After the end of the Soviet Union, these characters went their different and separate ways. [Sasha] Milchakov died suddenly and prematurely in his late 50s. [Dmitri] Yurasov, we think, went into private Business. [Anton] Antonov-Ovseyenko, remains embattled, fiery, running the State Museum in the center of Moscow, next to Marc Jacobs and Diane von Burstenberg boutique, keeping his property against all odds. And Tatyana Bayeva left Politics and now lives in Jersey City. So now I turn it back to Stephen.

Cohen: So briefly to try to answer the question with which I began: Why would the Country still be divided, you having heard all this about Stalin. One possible answer is the Country doesn’t know what happened, but that’s not true. The Censorship ended long ago, there was no Censorship of this subject. And anybody who wants to know can know. Television documentaries, Television made-for-TV films, Solzhenitsyn’s novels has been made into Television, and many others. So they know. They also know because they were published in the Newspapers that the archive documents show that Stalin was personally responsible. He issued orders, even the orders to torture People, that he checked names, thousands of names on the list of People who wanted arrested, even indicating what he wanted done with their Families, usually they were to be taken, too. So why would about half the Nation think the Stalin was a great benevolent leader.
The [US] Press, which has indulged itself in Putin-bashing for the last decade or so, therefore misanalysed most of what’s going on in Russia for the last decade, blames Putin. It goes like this, Putin has reintoduced authoritarian norms to Russia, and as a man who came up in the KGB, he personifies a certain Method of Rule, and this has reawakened pro-Stalinist Sentiments in the Genes of Russia. Trouble with this Theory is it’s untrue, it doesn’t track historically. When Katrina and I were living in Moscow in the 1990s, we saw the revival of pro-Stalin Sentiment, that’s a decade before anybody had ever heard of Vladimir Putin, when Yeltsin was the President in the 1990s. It began in the 90s. I have different explanations. I’m not so committed to it that somebody pointed out something Wrong with it or added an explanation, I wouldn’t resist, but I think the explanation is two-fold.
By the 1990s, Russians had no consensual History whatsoever. The Soviet Regime had deleted large parts of Czarist History, and post-Soviet Regime under Yeltsin had deleted a large part of Soviet History as a heroic History. Therefore People had nothing with which to instruct their children. We all teach our kids historically, we find Examples in our History to emulate or not emulate, something inspirational.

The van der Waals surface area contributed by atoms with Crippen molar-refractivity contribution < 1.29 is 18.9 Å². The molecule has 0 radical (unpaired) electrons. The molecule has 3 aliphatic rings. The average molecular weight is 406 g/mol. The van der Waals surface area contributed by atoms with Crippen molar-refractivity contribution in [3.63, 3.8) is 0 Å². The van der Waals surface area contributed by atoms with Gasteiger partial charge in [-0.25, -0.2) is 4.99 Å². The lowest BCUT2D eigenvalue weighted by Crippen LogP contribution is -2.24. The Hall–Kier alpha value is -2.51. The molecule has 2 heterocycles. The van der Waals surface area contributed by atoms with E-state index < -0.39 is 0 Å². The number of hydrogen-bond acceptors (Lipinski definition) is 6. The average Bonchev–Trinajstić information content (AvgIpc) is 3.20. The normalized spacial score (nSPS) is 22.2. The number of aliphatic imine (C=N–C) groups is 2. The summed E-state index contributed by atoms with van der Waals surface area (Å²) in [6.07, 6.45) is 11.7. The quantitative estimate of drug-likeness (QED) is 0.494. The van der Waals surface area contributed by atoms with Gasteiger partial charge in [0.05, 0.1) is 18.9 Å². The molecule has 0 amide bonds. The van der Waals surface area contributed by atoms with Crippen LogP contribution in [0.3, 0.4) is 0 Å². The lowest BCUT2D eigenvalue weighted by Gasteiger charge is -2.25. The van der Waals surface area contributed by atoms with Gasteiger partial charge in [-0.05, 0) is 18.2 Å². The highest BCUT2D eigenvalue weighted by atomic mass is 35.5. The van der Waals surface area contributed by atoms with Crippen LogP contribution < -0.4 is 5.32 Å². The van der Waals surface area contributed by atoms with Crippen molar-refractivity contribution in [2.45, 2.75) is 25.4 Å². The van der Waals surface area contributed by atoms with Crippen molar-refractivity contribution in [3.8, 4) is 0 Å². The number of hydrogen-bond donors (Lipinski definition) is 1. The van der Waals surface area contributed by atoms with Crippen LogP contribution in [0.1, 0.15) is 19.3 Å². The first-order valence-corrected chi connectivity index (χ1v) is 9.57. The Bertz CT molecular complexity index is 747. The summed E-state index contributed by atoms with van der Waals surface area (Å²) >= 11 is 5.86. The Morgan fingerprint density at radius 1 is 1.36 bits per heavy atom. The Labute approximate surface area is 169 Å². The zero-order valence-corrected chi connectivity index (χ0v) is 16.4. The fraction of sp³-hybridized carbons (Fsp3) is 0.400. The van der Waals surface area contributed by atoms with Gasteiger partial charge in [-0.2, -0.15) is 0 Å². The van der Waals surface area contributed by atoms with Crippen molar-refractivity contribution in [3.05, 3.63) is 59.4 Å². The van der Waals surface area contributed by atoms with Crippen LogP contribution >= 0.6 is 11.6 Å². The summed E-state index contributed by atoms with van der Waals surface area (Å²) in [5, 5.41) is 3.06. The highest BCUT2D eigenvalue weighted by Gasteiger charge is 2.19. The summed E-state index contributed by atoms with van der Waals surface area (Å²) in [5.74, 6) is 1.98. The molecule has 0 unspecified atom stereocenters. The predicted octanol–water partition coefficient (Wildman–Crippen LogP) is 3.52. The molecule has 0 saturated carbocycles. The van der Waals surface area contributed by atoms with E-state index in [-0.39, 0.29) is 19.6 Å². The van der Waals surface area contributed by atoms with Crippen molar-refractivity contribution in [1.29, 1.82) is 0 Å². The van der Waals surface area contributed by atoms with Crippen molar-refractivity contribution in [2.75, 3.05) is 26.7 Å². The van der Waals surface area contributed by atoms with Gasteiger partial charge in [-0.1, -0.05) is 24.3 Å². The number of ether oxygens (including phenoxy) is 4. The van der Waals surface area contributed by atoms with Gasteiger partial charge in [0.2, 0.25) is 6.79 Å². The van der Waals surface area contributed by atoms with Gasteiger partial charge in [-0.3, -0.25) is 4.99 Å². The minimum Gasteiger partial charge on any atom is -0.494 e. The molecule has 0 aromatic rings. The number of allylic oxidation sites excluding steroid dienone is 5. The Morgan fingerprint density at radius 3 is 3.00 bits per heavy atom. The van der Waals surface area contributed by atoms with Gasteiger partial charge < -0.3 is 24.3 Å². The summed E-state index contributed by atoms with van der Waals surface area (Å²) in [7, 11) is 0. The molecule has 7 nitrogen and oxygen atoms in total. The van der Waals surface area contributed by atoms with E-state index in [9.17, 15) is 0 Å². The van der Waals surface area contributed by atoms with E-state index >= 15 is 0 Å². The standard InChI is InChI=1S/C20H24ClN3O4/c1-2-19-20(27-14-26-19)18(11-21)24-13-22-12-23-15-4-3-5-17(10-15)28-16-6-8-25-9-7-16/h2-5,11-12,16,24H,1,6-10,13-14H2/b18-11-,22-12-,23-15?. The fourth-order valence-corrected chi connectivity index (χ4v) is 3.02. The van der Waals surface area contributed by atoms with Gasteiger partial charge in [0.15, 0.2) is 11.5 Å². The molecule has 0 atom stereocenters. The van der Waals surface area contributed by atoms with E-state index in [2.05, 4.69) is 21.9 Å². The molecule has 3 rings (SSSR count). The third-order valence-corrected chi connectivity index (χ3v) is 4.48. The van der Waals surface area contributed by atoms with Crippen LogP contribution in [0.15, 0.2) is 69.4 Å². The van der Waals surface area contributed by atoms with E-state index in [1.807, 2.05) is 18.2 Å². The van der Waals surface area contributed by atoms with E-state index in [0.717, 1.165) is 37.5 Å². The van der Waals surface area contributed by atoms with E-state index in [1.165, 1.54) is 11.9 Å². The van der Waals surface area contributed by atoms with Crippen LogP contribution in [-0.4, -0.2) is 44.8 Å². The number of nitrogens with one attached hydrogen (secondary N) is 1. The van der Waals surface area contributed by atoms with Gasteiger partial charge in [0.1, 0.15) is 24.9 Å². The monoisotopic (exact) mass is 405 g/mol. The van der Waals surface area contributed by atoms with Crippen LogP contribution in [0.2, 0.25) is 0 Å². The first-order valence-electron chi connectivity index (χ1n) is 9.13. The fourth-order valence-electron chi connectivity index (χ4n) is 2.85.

The only consensual event in modern Russian History about which People could more or less agree were three. The modernisation of Peasant Russia into an industrial Power in the 1930s; The defeat of the Nazi German invader between 1941 and 1945; and the rise of the Soviet Union to the Superpower status by acquring the Atomic Bomb. All three of these Developments had taken place under the Leadership of Stalin. There’s no way you could reclaim these heroic or Achievements without Stalin. So Stalin had begun to come back in a funny way. People remember the Achievements, and psychologically, and for some People politically, deleted the Victims. So one understands this psychogically, espcially among the People who are minimally educated, in pain as many Russian were in the 1990s, economic pain. So this was the beginning of it.
Then something else happened. Most Russians, many Russians, I’d say 65-70%, thought in the 1990s and think today - this is the basis of Putin’s enduring Popularity – that the post-Soviet State deserted them, abandoned them, after the end of the Soviet State. Abandoned them to Oligarchs who took the Wealth of the Nation, the State Property, abandoned them to Poverty about 75% of Russians fell into Poverty, it was large Middle Class, Soviet Middle Class, it was vaporised by the Events of the 1990s, abandoned them to the Crime and Corruption. To be fair, some of this was phenomenon that had not been reported when there was Censorship, now being reported, Rape, Narcotics, and all that stuff. Nonetheless, there was an Epidemic of Crime and Corruption.